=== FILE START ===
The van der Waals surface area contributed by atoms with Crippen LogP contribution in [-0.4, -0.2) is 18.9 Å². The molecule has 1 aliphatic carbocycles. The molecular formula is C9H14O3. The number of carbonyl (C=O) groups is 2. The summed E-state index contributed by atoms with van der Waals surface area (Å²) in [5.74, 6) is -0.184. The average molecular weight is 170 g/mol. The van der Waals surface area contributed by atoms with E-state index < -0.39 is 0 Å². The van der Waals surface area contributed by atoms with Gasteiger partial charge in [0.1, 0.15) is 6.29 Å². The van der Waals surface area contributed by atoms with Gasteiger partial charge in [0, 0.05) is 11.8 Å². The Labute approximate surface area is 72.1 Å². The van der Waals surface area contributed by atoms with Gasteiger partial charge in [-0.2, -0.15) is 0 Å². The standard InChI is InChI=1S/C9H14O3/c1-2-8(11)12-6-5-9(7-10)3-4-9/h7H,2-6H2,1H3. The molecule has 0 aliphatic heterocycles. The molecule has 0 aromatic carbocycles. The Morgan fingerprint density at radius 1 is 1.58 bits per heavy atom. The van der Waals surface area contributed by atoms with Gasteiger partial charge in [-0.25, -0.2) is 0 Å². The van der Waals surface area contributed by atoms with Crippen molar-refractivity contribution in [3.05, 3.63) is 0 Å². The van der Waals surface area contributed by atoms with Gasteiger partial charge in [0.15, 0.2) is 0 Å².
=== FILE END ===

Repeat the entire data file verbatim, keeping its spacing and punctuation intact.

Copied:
The van der Waals surface area contributed by atoms with Crippen LogP contribution in [-0.4, -0.2) is 18.9 Å². The molecule has 1 aliphatic carbocycles. The molecular formula is C9H14O3. The number of carbonyl (C=O) groups is 2. The summed E-state index contributed by atoms with van der Waals surface area (Å²) in [5.74, 6) is -0.184. The average molecular weight is 170 g/mol. The van der Waals surface area contributed by atoms with E-state index < -0.39 is 0 Å². The van der Waals surface area contributed by atoms with Gasteiger partial charge in [0.1, 0.15) is 6.29 Å². The van der Waals surface area contributed by atoms with Gasteiger partial charge in [0, 0.05) is 11.8 Å². The Labute approximate surface area is 72.1 Å². The van der Waals surface area contributed by atoms with Gasteiger partial charge in [-0.2, -0.15) is 0 Å². The standard InChI is InChI=1S/C9H14O3/c1-2-8(11)12-6-5-9(7-10)3-4-9/h7H,2-6H2,1H3. The molecule has 0 aliphatic heterocycles. The molecule has 0 aromatic carbocycles. The Morgan fingerprint density at radius 1 is 1.58 bits per heavy atom. The van der Waals surface area contributed by atoms with Gasteiger partial charge in [-0.25, -0.2) is 0 Å². The van der Waals surface area contributed by atoms with Crippen molar-refractivity contribution in [3.05, 3.63) is 0 Å². The van der Waals surface area contributed by atoms with Gasteiger partial charge in [0.15, 0.2) is 0 Å².